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AC Joint Injuries - Treatment for Shoulder Pain in Dallas, TX (DFW)

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About AC Joint Injuries

The acromioclavicular (AC) joint is the area on the shoulder where the clavicle (collarbone) connects to the front portion of the shoulder blade called the acromion. It is the prominent bony area that you can feel if you touch the top of your shoulder. Injuries of the AC joint are common, especially among athletes. There are various types of AC joint injuries that can occur if the shoulder suffers a hard blow through sports trauma, a hard fall, or an accident. The AC joint can become sprained, separated, or fractured. In addition, depending on the degree of the injury and how it was treated, arthritis of the AC joint is a common post-injury occurrence. Dr. Flanagin offers the latest advancements in arthroscopic and open shoulder surgery to surgically repair injuries to the AC joint.

Injury Symptoms

An injured AC joint will create varying symptoms depending on the nature and grade of the injury. For serious conditions, such as a dislocation or separation, sharp and intense pain is often the first symptom The patient will likely be unable to move his or her arm. For sprains, strains, and arthritic conditions, mild to moderate pain and a constant dull ache will exist. Full rotation of the arm will be difficult, and tenderness and shoulder weakness will also occur. Because there are varying injuries associated with the AC joint, we will provide a thorough examination that includes X-rays and digital imaging so that proper treatment can be applied. Some AC joint injuries will require surgery, however many can be treated nonsurgically.

Types of AC Joint Injuries

  • AC Joint Strain or Sprain

Wear and tear and general overuse of the shoulder can weaken the AC joint ligaments, which connect the shoulder to the collarbone. This is known as a strain, and can cause a dull ache and shoulder stiffness. When a direct impact or a hard blow hits the top of the shoulder, these weakened ligaments can tear (which is a sprain). A sprained AC joint will cause immediate, sharp shoulder pain, and shoulder weakness. Certain movements, such as reaching for something overhead, lifting, or pulling/pushing movements will be very difficult. Conservative, nonsurgical treatment is usually recommended for this injury.

  • AC Joint Separation

A shoulder separation of the AC joint is also caused when the ligaments and tendons weaken due to overuse. A hard or direct fall onto the shoulder can cause a separation, when the ligaments are not strong enough to hold the shoulder in place. When this occurs, the collarbone separates from the shoulder blade. In mild cases, the AC ligament may be partially stretched, but in severe cases, a complete tear will cause immobility and a visible deformity. Nonsurgical treatment typically is effective for treating milder cases, however, in Grade III (severe) cases, shoulder reconstruction surgery is usually necessary to repair the damaged ligaments.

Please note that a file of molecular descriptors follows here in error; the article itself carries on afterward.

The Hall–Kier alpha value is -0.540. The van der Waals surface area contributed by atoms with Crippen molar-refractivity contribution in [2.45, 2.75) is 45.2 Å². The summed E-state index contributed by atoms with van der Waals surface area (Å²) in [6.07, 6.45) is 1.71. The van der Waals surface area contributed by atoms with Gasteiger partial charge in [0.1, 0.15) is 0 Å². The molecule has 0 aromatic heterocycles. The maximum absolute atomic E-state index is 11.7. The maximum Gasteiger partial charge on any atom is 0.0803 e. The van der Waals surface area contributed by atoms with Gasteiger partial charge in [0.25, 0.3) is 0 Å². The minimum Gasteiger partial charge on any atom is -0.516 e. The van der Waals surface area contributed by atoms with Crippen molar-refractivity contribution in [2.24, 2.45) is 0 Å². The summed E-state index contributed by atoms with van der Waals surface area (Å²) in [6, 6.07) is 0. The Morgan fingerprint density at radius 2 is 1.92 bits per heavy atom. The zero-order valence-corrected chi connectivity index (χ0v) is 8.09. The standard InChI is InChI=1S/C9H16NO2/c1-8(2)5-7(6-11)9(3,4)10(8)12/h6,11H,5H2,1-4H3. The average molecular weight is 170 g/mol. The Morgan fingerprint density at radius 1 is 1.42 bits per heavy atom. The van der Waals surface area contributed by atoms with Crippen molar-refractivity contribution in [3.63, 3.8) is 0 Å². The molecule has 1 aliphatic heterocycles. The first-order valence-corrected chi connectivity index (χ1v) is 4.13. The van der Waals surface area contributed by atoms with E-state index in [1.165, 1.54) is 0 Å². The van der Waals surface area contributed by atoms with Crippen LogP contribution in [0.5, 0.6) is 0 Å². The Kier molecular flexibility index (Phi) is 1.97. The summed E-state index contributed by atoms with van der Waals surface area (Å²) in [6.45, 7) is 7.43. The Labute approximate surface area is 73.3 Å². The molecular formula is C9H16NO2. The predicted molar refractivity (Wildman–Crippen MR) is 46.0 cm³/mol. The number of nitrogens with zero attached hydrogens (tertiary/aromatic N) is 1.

• AC Joint Fractures

Fractures of the AC joint occur when a chip or break occurs within the bone of the joint. This is caused when a direct blow impacts the top of the shoulder. Many cases can be resolved with nonsurgical treatment that includes a sling, rest, and time. However, if the break is severe enough where it punctures through the skin, surgery may be needed to remove fragments and reset the bone so that it heals properly.

  • AC Joint Arthritis

Arthritis of the AC joint is a condition commonly seen among active adults, or individuals who suffered trauma or injury to the AC joint. This type of shoulder arthritis begins to develop when the cartilage that surrounds the AC joint begins to degenerate. Dull pain, aches, and shoulder stiffness are common symptoms. Patients diagnosed with shoulder arthritis typically learn to manage their symptoms with conservative treatments such as ice, medication, and limiting certain activities that exasperate the condition. Advanced arthritis can be treated surgically, which usually involves arthroscopic surgery to remove bone spurs, loose cartilage, and fragments. Shoulder replacement surgery may be considered for some patients.

Treatment Options

Many AC joint injuries can be treated nonsurgically, as mentioned above. For lower grade AC joint injuries, the use of a sling, anti-inflammatory medication, rest, and time can heal the AC joint without having to undergo a surgical procedure. Surgery is usually required when advanced symptoms occur, such as ongoing shoulder instability, dislocations, extreme shoulder pain, etc. Arthroscopic shoulder surgery is a minimally invasive technique that can effectively repair the AC joint. 

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If you are experiencing shoulder pain, as well as symptoms that may be attributed to an injured acromioclavicular joint, we invite you to call our orthopedic office to schedule a consultation so that the healing process can begin. Our team of orthopedic professionals will work together to diagnose the injury and offer a treatment plan to effectively treat the injury or condition.

*Individual results are not guaranteed and may vary from person to person. Images may contain models.